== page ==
Cyberbullying Is Now A Bigger Problem Than Drug Abuse

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  • 6 years ago
  • Posted: October 3, 2015 at 11:53 am

Many teenagers are forced to live with stressful Cyber stalkers and other social media users who post nasty updates. Last week I decided to create a fake account. I profiled myself as a 16 year old girl and uploaded some beautiful photos. Within two hours I had more than 200 friends and 50 direct messages. Surprisingly, most of my friends were men – desperate men. Some of them had the audacity to send nude pictures of themselves on my page. Most teenagers can’t handle pressure from the internet.

Truth be told, cyberbullying is now a bigger problem than drug abuse . Some social media users are always ready to throw gibes to others. Technically, people think celebrities are the only people who are bullied on social media. However, survey claim that most teenagers have been subjected to cyber bullying.

The study, by Vodafone, surveyed 5,000 teenagers aged 13-18 years old across 11 different countries; the UK, Germany, Italy, Spain, Netherlands, New Zealand, Greece, South Africa, US, Ireland and the Czech Republic. Cyber bullying is taking root and the United Nations called for internet censorship to tackle the harassment of women and girls on social networks. Most teenagers agreed to the fact that Cyberbullying is now a bigger problem than drug abuse.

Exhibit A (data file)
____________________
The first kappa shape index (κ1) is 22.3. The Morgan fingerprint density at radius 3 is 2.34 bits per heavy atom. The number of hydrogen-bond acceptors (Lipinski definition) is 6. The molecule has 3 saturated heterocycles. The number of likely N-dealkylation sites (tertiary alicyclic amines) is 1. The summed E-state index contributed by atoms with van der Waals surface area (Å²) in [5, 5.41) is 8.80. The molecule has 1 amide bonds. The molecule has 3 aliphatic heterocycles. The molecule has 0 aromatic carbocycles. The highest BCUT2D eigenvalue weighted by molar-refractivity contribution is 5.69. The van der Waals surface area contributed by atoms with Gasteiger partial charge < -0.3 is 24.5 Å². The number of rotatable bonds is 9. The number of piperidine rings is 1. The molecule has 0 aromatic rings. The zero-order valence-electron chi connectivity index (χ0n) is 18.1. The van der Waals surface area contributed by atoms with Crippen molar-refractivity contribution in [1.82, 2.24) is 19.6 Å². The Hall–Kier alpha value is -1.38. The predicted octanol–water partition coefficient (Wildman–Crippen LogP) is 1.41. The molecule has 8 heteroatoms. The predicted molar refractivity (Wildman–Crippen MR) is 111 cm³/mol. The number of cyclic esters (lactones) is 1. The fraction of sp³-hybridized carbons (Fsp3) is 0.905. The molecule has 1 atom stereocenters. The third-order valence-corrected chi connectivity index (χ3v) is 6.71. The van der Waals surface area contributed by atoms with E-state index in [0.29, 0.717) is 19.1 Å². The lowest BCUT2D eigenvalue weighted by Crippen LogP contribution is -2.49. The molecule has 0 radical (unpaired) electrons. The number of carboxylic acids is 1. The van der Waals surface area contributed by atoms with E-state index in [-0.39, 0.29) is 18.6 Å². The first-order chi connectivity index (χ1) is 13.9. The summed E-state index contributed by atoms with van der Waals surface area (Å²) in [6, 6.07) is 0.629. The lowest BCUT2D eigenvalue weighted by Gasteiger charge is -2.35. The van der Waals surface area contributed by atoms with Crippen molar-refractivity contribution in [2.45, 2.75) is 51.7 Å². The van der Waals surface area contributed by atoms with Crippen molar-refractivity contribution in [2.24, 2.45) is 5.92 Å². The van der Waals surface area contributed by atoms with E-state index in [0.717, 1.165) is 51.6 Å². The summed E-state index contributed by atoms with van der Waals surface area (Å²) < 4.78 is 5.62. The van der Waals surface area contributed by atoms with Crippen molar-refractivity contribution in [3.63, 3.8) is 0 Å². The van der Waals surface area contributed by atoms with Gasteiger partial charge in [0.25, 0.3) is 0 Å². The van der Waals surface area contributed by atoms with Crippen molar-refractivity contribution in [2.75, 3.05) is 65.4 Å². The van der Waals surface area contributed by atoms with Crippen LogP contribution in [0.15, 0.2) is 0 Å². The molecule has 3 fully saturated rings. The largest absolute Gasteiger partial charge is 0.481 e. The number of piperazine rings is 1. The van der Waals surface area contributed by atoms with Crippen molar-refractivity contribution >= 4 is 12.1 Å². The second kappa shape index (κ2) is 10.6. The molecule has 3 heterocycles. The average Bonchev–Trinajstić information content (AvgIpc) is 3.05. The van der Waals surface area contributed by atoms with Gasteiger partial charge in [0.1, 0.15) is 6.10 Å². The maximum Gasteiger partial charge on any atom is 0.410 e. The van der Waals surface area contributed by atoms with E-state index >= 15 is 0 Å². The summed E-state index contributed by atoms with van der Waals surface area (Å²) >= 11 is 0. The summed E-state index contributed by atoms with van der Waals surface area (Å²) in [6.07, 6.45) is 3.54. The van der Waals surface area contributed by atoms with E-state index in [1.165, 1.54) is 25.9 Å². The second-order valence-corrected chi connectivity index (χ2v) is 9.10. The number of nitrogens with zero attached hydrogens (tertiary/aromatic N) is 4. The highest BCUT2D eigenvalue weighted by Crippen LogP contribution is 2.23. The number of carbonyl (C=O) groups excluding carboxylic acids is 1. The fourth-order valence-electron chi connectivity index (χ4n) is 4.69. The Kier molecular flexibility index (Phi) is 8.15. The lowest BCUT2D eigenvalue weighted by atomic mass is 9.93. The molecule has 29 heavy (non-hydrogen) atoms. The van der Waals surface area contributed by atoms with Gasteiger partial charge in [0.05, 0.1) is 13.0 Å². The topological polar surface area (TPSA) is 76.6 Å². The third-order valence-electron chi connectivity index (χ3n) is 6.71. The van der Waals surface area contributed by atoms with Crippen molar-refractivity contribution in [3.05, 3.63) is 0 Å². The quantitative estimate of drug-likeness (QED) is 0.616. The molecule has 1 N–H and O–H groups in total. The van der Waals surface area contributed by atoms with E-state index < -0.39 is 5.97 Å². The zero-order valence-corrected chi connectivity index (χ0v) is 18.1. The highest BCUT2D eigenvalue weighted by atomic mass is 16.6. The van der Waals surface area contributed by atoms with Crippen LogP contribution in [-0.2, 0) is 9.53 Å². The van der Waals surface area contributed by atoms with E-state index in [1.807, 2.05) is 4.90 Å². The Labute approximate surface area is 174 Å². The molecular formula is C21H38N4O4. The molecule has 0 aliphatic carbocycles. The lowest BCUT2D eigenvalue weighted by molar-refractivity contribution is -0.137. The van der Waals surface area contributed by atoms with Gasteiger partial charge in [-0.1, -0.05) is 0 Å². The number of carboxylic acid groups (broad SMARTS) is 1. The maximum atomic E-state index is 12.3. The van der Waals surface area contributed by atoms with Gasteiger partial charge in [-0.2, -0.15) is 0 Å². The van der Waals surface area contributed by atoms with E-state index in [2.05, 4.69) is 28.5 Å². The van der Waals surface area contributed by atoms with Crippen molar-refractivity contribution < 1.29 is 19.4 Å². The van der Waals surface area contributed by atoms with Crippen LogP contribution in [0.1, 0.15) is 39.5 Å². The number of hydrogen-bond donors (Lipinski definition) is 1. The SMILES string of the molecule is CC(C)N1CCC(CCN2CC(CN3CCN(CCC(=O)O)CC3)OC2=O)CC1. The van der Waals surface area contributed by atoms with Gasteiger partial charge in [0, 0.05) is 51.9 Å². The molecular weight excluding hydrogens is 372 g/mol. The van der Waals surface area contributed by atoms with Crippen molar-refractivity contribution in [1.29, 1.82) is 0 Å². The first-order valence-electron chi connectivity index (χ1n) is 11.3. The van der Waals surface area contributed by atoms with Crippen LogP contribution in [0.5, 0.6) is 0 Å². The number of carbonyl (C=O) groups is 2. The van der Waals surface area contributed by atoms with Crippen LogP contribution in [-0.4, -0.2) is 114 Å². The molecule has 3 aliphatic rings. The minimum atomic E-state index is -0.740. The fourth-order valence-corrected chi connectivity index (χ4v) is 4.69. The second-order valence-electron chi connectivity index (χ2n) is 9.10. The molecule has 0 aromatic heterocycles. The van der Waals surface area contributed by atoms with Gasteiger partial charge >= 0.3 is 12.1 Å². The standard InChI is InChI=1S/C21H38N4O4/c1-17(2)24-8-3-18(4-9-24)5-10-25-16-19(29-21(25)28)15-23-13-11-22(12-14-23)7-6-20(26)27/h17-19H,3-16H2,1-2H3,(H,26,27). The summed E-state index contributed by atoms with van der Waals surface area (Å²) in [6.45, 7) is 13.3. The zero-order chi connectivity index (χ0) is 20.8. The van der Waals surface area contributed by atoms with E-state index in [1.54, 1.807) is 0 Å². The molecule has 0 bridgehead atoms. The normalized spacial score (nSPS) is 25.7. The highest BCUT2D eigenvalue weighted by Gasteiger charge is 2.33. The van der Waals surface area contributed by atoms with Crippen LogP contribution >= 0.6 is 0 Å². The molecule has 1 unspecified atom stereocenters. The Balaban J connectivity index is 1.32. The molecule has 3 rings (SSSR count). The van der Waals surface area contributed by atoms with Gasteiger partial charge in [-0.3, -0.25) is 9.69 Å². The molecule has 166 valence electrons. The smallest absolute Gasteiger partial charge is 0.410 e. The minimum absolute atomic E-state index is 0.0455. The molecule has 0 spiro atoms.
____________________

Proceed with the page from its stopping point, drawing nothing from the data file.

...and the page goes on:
Also read:Twitter Finally Introduces “Report Tweet” To Curb Cyber Bullying.

In Kenya, The Communications Authority launched a campaign dubbed Child Online Protection. The campaign will run for a period of two years and will be carried out in various phases. The authority is currently working on the first phase and bloggers went on Twitter to share their opinions under #BeTheCopKe. The other phases of the campaign will directly engage with students through various school activities and platforms.

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Professor Dacher Keltner, a psychologist from Berkeley University, said it was vital that teenagers were able to offer support to their peers who may have been victims of cyberbullying. Reports Telegraph.

“A lot of emojis can be limited for communicating emotions. The bystander needs better tools. Specific emojis that they can send their friends to show that they are there for them,” he said.

Andrew Dunnett, Vodafone Foundation Director, said: “The results of the global survey which we believe to be one of the largest of its kind among teenagers in so many countries will be a serious concern for any parent.

“The new generation that was born digital thrives in a world of constant connectivity, but there are clear risks for young people as well as benefits – and it is striking that cyberbullying troubles many young people more than drug abuse.

“Our research showed many teenagers find it difficult to help their friends when cyberbullying is happening, and the #BeStrong campaign has been created to help them convey emotional support.”

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